Improvement leaders must analyze the number of individuals at various levels who need to be dosed and estimate the amount of SOI knowledge and skills they require to be effective participants in their organization’s QI journey. The results of this analysis will differ from organization to organization depending on:
- Number of employees
- Stage in the organization’s quality journey (i.e., just beginning, evolving, or mature)
- Leadership commitment to make quality the central driver of their business strategy
IHI has helped many organizations design and apply a dosing strategy. The capacity and capability journey requires an ongoing strategic and tactical commitment to prepare the organization for the future. It requires vision, a QI strategy, and the commitment of leadership to provide the structures, processes, and cultural context to make the vision a reality.
Figure 1 shows the starting point for a dosing strategy. Different shades of blue indicate the intensity of the SOI dose required for each group within an organization. The next step is to analyze the various groups of employees, use self-assessment tools to determine what individuals in each group know and do not know about the SOI, and finally co-design a strategy for administering the respective doses.
For example, some individuals may require a light dose that can be satisfied by administering the modules in the IHI Open School on the SOI. Others may require half-day doses, a day-long workshop, or more in-depth workshops such as the IHI Improvement Coach Professional Development Program or the 10-month Improvement Advisor Professional Development Program. Each organization must customize the approach to fit their organization’s needs. Figure 2 shows how IHI designed one of the first dosing strategies with the Kaiser Permanente Quality Institute in 2009. Figure 3 presents the dosing strategy developed with East London NHS Foundation Trust and Figure 4 presents the dosing design developed with the QI team at Barts Health NHS Trust.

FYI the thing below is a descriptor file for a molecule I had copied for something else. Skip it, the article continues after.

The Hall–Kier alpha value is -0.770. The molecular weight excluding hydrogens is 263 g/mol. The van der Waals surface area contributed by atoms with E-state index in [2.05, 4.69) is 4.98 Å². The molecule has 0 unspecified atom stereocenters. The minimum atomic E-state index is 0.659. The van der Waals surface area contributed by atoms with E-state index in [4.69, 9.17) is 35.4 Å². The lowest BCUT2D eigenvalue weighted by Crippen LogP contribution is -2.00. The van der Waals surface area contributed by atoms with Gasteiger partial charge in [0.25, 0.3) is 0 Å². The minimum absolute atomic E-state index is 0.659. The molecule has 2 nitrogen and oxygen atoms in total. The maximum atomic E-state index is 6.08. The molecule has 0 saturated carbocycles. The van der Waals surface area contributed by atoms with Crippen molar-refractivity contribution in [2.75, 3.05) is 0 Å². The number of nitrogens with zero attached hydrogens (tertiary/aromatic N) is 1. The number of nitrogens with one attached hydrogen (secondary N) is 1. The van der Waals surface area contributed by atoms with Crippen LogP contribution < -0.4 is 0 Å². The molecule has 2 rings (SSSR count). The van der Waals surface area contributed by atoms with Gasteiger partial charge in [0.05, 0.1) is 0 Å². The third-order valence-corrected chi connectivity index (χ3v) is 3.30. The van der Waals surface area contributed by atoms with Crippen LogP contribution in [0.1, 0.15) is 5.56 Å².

Figure 1. Science of improvement dosing for selected groups within an organization (Source: Institute for Healthcare Improvement)
Figure 2. Improvement Institute dosing at Kaiser Permanente (Source: Kaiser Permanente)
Figure 3. Improvement dosing at East London NHS Foundation Trust (Source: East London NHS Foundation Trust)
Figure 4. Improvement Training dosing at Barts Health NHS Trust (Source: Barts Health NHS Trust)
Building capacity and capability for improvement is not difficult. But it does require the will to resist accepting the status quo as the organization’s operating philosophy. It also involves generating new ideas for improvement and execution skills to move the entire organization to a new level of desired performance. This journey begins with determining the appropriate dose of the SOI required in various parts of an organization.
Robert Lloyd, PhD, is IHI Vice President, Improvement Science & Methods, and a Senior Improvement Advisor.